Related content from GigaOM Pro (sub req’d): What We Can Learn From the Guardian’s Open Platform

Post and thumbnail photos courtesy of Flickr users Waldo Jaquith and George Kelly

29 Responses to “Like It or Not, Twitter Has Become a News Platform”

  1. Well, in terms of becoming a “mainstream” staple where it becomes an easy program to use for the masses where they can comprehend how to navigate it, make it useful and effective for them, etc.—I don’t think that day will ever come. Facebook has gone mainstream in that way, but not Twitter.

    However, if we’re talking about “mainstream” where Twitter is in the psyche of social consciousness and a part of the general media culture, then yes, Twitter has been mainstream for some time now.

  2. Aside from “live from the scene,” though, Twitter has the same journalistic reality as the headline ticker on Time Square. In the ’60s, they started complaining about superficial TV news when the audio clips were about 30 seconds. Now they’re around 8 seconds. Seriously, aside from being “first,” Twitter is a journalistic joke.

  3. When I’m busy and want to see the cricket wickets, I just watch the twitter UK trends and look out for the names in the feeds. I’ve found it very useful to catch the news usually about 10 minutes before it breaks. As others have said you need to check the sources carefully, but once you are sure of the source, the reliability of accuracy is excellent.

  4. “Obviously, Twitter reports aren’t going to contain a complete accounting of an event.”
    I beg to disagree. With the multitude of applications available that use the TWITTER API any tweet CAN BE long form journalism, complete with a picture or link to a video.

  5. The illusion is even more realistic if you view a tweet stream using an app like Flipboard. The tweet engine powers your connections under the hood and the app presents the sources in an impressive magazine layout.

  6. Peter Springett

    Good post. What’s also very interesting is the way that Twitter client user interfaces have evolved to become true news platforms, rather than just showing a flood of Tweets. Sure, breaking news is often broadcast first on Twitter, but it’s the arrival of clients that support multiple streams, search columns and analytics that mean that I now turn to Twitter (Twitter app on iPAD) or Flipboard for the news, rather than an online newspaper. The Twitter user experience now matches and in many ways exceeds an online newspaper, and that’s what is revolutionising news today.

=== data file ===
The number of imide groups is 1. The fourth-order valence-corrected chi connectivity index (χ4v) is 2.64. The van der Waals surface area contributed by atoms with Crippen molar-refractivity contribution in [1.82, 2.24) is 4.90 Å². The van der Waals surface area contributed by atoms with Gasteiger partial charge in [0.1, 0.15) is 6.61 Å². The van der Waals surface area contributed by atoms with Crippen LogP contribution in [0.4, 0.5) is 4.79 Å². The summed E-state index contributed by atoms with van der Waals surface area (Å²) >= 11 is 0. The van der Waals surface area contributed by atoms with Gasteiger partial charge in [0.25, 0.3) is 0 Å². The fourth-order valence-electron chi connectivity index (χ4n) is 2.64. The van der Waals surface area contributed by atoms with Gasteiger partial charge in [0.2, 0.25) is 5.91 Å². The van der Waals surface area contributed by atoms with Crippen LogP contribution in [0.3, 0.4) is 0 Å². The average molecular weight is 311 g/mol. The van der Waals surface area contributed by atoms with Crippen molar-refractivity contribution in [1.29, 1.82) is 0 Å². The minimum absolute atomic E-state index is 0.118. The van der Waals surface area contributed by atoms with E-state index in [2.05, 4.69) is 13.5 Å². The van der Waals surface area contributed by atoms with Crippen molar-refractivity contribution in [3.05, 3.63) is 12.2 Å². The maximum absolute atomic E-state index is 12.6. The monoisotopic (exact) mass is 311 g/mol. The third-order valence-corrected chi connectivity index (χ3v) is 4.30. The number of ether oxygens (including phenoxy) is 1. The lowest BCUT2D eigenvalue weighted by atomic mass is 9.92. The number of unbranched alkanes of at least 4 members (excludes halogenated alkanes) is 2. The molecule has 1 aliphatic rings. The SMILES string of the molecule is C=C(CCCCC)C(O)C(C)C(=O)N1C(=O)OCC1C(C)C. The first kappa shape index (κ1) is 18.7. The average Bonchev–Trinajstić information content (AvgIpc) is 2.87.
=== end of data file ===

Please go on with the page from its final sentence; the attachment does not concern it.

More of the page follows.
7. It’s not just bad for twitter, it’s also bad for sites. Whereas I used to at least check out sites like GigaOm daily, now I just wait till an interesting title pops up in Twitter.

    Like window shopping, before I may have read a story or two cause I was here already, and now I may not come here for days.

  8. Because Twitter is typically reporting news events before they hit the airwaves, and because these reports come from “unofficial” sources, we will need to continue to be cautious about the validity of the news we’re reading online.

    It is encouraging that such a platform can carry real information to real people, and maybe tweeting news events on Twitter will at least inspire journalists to at least check their sources as they pick up the story.

    • actually twitter doesn’t typically report news events before the airwaves — I’d say it more accurately helps amplify what is likely to be important news.

      Twitter is much more of a popularity “window” then an actual news platform, but of course saying that isn’t as popular.